Making Sense of Google Analytics in a Few Easy Steps

If you’ve recently started using an analytics tool to try to figure out your website traffic, then you know there’s a lot of information there, but not a lot of information about what to do with it. And that’s a little intimidating – numbers and statistics aren’t for everyone. We’re here for you.

Today we’re breaking down Google Analytics into bite-sized pieces. The key to making sense of Google Analytics is understanding which data is most important for you to track and focus on. Once you know what to look for (and understand what it means) you can begin to adapt (optimize!) your website for better performance. The more you know about your visitors, the more you can provide content to keep them engaged.

Let’s take a look at some of the things you can find out using Google Analytics.

  • How many people visit my website?
  • Where do my visitors live?
  • What websites send visitors to mine?
  • What websites and social media platforms bring the most traffic to my website?
  • Which pages on my website are the most popular/visited?
  • Are people leaving my site too quickly?
  • Where did my converting visitors come from and go to on my website?
  •  How can I improve my site’s speed?

These are questions that any website needs to have answers to. Now let’s look at some key metrics you can (and should track) to provide you with some answers.

Landing Pages – Your home page, your About Us page, your blog. Find out who goes where and how often – which will tell you about your most popular content. You can also take a look at “stickiness”—how long a visitor stays on a particular page.

Countries – Here in Aruba we host people from many countries. Not only can you see where your visitors are coming from, you can then make decisions about marketing to them. Will you use Facebook to target them in their countries? Are you localizing content in a way that attracts the most traffic?

Devices – What devices are people using to get to your site? Are they in an office behind a desktop, sitting on the beach with their phone, or on the couch with an iPad? Of course you may not know exactly where they are browsing from but this device information can help you see how people engage – and help you tailor your content to be easily visible on those devices.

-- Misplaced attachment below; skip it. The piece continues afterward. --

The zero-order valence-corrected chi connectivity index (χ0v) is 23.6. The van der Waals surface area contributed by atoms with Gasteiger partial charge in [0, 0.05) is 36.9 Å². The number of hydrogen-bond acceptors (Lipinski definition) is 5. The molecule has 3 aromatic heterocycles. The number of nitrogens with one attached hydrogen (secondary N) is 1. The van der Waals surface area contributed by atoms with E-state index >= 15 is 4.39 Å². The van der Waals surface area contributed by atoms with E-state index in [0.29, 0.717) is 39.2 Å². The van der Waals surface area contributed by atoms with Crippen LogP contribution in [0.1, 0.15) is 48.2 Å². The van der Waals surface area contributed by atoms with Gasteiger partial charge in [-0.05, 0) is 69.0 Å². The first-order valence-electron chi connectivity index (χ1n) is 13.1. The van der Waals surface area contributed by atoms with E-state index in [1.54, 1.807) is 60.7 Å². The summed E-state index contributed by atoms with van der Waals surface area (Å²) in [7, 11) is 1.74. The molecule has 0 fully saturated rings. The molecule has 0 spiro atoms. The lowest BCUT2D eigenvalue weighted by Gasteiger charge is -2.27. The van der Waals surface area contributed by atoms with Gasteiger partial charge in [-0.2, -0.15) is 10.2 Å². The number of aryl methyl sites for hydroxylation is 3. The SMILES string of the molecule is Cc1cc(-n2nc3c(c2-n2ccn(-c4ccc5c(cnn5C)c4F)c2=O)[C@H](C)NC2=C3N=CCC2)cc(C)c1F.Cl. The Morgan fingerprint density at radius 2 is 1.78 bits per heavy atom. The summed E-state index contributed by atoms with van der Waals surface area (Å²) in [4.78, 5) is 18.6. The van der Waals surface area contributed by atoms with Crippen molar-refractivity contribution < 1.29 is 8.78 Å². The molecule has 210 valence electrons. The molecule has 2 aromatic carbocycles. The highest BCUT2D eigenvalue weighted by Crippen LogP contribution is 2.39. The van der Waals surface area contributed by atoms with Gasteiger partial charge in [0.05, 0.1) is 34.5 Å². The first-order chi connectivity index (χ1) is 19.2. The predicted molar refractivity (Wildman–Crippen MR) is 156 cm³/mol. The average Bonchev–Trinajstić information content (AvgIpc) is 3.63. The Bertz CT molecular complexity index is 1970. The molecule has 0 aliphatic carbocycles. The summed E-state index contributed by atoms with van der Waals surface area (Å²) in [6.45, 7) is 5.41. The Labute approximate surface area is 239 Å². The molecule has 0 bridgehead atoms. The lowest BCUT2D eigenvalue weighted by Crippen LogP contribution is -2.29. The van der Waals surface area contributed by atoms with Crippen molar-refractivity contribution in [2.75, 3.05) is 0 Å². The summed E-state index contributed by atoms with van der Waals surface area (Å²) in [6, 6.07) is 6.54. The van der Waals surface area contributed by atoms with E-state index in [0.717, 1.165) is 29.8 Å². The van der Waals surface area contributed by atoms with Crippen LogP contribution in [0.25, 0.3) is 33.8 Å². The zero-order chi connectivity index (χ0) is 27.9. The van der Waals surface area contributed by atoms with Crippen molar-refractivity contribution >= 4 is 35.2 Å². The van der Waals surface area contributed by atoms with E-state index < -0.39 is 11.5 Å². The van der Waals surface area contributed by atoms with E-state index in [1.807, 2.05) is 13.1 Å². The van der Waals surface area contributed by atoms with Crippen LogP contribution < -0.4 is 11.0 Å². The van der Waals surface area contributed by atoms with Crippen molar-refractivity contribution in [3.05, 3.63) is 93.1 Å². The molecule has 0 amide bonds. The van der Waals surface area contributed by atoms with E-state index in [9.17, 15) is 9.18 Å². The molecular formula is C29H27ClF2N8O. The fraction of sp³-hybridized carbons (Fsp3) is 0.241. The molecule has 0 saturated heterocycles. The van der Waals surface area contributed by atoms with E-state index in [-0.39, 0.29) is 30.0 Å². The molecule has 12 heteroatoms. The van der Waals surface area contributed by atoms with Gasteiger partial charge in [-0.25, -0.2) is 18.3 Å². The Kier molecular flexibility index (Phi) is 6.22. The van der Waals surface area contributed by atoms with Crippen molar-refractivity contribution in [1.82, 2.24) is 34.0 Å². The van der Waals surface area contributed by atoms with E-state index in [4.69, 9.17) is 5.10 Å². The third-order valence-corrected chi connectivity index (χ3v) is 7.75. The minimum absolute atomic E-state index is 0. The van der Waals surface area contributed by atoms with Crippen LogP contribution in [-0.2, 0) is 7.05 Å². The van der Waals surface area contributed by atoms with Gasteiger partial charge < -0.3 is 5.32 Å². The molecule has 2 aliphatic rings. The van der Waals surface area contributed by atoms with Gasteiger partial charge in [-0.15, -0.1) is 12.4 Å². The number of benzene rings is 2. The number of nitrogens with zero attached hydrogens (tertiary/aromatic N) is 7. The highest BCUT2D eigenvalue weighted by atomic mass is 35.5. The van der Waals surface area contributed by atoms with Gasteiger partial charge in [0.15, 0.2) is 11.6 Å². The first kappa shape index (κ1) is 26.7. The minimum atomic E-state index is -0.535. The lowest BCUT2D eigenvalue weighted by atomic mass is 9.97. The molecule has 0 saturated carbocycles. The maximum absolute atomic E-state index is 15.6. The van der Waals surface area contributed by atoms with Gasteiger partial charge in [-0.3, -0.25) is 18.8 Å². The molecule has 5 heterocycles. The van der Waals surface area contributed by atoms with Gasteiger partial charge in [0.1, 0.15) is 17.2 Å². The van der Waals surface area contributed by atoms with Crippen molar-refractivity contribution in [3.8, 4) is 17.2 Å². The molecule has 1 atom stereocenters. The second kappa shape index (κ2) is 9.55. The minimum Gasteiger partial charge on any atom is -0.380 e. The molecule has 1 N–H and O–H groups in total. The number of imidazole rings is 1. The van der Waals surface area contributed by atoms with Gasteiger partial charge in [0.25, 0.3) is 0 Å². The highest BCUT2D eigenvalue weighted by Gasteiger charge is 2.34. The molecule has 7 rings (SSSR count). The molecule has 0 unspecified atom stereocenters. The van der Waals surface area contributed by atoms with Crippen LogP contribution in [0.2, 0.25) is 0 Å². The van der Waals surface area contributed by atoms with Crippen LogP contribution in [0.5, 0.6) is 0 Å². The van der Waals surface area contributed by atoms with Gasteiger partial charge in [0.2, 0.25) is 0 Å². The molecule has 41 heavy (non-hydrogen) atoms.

Source of Traffic – Where are your visitors coming from? Are they getting to you through social media, other website referrals, or paid advertising? This can help focus your efforts to improve traffic quality.

Queries – Allows you to see what visitors are searching for on your site, as well as which pages they want to see but can’t easily access. You can then shuffle the deck to showcase the content they are looking for.

Bounce Rate – Crucial! Google says that this metric tells you the percentage of your visitors that navigate away after only seeing one page. But it is a whole lot more than this, Bounce Rate is very powerful when combined with the Sources of Traffic, Landing Pages and other metrics. If the bounce rate is low on your traffic sources, you know they are sending you quality, relevant traffic. As a rule of thumb a low bounce rate is considered to be 35% and below.

Pages – Top pages – the ones that your visitors navigate to and that have the best stickiness. Exit page – the last page your visitor sees before exiting your site. Know where you’re losing them.

Site speed – Super important. You know from your own experience that nothing makes you exit a site faster than a slow loading time. A good look at this data can tell you which pages have too many redirects, overly large images, or even if you need to switch to a better, speedier host!

While these metrics are a great place to start, they are only the beginning. Google Analytics has evolved into a very complex piece of software with many options and settings. We can help you identify issues, measure and improve. Contact us if you would like to dig deeper into your Google Analytics or for more information.

Back to Blog
No Comments

Sorry, the comment form is closed at this time.